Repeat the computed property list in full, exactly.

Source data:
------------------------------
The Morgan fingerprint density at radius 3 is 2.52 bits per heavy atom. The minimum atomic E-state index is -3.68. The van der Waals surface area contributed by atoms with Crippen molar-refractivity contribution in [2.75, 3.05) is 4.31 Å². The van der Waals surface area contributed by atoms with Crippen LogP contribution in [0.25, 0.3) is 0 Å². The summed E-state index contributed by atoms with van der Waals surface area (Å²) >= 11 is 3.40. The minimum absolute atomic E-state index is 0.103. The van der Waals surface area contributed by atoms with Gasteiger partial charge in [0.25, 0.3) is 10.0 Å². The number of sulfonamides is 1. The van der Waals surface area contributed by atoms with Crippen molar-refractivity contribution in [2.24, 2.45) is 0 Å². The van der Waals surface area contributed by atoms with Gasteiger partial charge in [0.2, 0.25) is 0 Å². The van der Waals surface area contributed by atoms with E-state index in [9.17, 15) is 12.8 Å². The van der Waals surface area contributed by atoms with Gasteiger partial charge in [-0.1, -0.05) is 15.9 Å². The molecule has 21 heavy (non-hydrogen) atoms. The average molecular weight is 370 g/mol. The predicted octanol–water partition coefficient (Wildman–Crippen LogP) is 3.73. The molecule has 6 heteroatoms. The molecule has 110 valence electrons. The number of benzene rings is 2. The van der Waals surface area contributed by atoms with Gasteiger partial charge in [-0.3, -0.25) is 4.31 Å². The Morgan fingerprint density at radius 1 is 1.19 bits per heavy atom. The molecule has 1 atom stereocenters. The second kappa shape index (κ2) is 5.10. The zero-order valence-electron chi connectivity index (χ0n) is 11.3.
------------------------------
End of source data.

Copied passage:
The Morgan fingerprint density at radius 3 is 2.52 bits per heavy atom. The minimum atomic E-state index is -3.68. The van der Waals surface area contributed by atoms with Crippen molar-refractivity contribution in [2.75, 3.05) is 4.31 Å². The van der Waals surface area contributed by atoms with Crippen LogP contribution in [0.25, 0.3) is 0 Å². The summed E-state index contributed by atoms with van der Waals surface area (Å²) >= 11 is 3.40. The minimum absolute atomic E-state index is 0.103. The van der Waals surface area contributed by atoms with Gasteiger partial charge in [0.25, 0.3) is 10.0 Å². The number of sulfonamides is 1. The van der Waals surface area contributed by atoms with Crippen molar-refractivity contribution in [2.24, 2.45) is 0 Å². The van der Waals surface area contributed by atoms with Gasteiger partial charge in [0.2, 0.25) is 0 Å². The van der Waals surface area contributed by atoms with E-state index in [9.17, 15) is 12.8 Å². The van der Waals surface area contributed by atoms with Gasteiger partial charge in [-0.1, -0.05) is 15.9 Å². The molecule has 21 heavy (non-hydrogen) atoms. The average molecular weight is 370 g/mol. The predicted octanol–water partition coefficient (Wildman–Crippen LogP) is 3.73. The molecule has 6 heteroatoms. The molecule has 110 valence electrons. The number of benzene rings is 2. The van der Waals surface area contributed by atoms with Gasteiger partial charge in [-0.3, -0.25) is 4.31 Å². The Morgan fingerprint density at radius 1 is 1.19 bits per heavy atom. The molecule has 1 atom stereocenters. The second kappa shape index (κ2) is 5.10. The zero-order valence-electron chi connectivity index (χ0n) is 11.3.